China Wants Better Testing For Arsenic In US Shellfish Exports
For the first time, U.S. officials reported on recent meetings in Beijing to discuss China's ban on shellfish imports from most of the West Coast.
China instituted the ban after officials there found high levels of paralytic shellfish poisoning in a geoduck clam from Alaska and high levels of inorganic arsenic in a geoduck from southern Puget Sound.
U.S. Officials say the Chinese are satisfied with American testing methods for paralytic shellfish poisoning, but they’re still concerned about arsenic.
High concentrations of inorganic arsenic, a carcinogen, were found in the skin of geoduck harvested near Tacoma last fall.
Americans don’t eat the skin, but the Chinese often do.
Paul Doremus is an administrator with the National Oceanic and Atmospheric Administration. He said the U.S. will develop a new testing protocol for inorganic arsenic in shellfish.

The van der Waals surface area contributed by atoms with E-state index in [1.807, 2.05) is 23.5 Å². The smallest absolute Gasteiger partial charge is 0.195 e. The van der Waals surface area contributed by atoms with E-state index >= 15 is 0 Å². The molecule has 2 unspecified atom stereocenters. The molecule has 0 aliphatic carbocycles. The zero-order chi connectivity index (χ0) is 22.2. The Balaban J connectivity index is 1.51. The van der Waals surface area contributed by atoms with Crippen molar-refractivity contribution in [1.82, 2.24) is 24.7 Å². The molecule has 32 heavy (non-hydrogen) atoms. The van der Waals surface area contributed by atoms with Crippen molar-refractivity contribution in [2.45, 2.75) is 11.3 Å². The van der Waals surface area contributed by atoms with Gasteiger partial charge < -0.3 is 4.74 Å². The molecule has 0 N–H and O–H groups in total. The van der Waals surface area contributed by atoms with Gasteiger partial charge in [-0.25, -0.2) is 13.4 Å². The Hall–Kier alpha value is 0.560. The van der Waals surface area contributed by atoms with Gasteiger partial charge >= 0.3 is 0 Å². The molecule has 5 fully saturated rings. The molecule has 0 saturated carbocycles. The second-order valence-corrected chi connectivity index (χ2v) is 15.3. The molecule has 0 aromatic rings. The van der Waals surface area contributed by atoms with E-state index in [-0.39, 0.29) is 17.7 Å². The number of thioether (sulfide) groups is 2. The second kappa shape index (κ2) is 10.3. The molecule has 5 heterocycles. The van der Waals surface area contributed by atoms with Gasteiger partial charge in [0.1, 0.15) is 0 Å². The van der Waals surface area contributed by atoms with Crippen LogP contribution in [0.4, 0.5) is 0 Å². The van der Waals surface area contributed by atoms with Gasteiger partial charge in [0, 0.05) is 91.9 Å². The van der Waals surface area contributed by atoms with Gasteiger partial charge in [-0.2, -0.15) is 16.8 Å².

"Ultimately it is up to China to decide whether they are satisfied that our testing mechanisms and overall protocols meets their standards," says Doremus.
Doremus says it is impossible to say when the ban might be lifted.
U.S. officials will meet within a week to put together the new testing protocols.
The ban has been in effect since November of 2013, costing the industry hundreds of thousands of dollars.
Copyright 2014 KUOW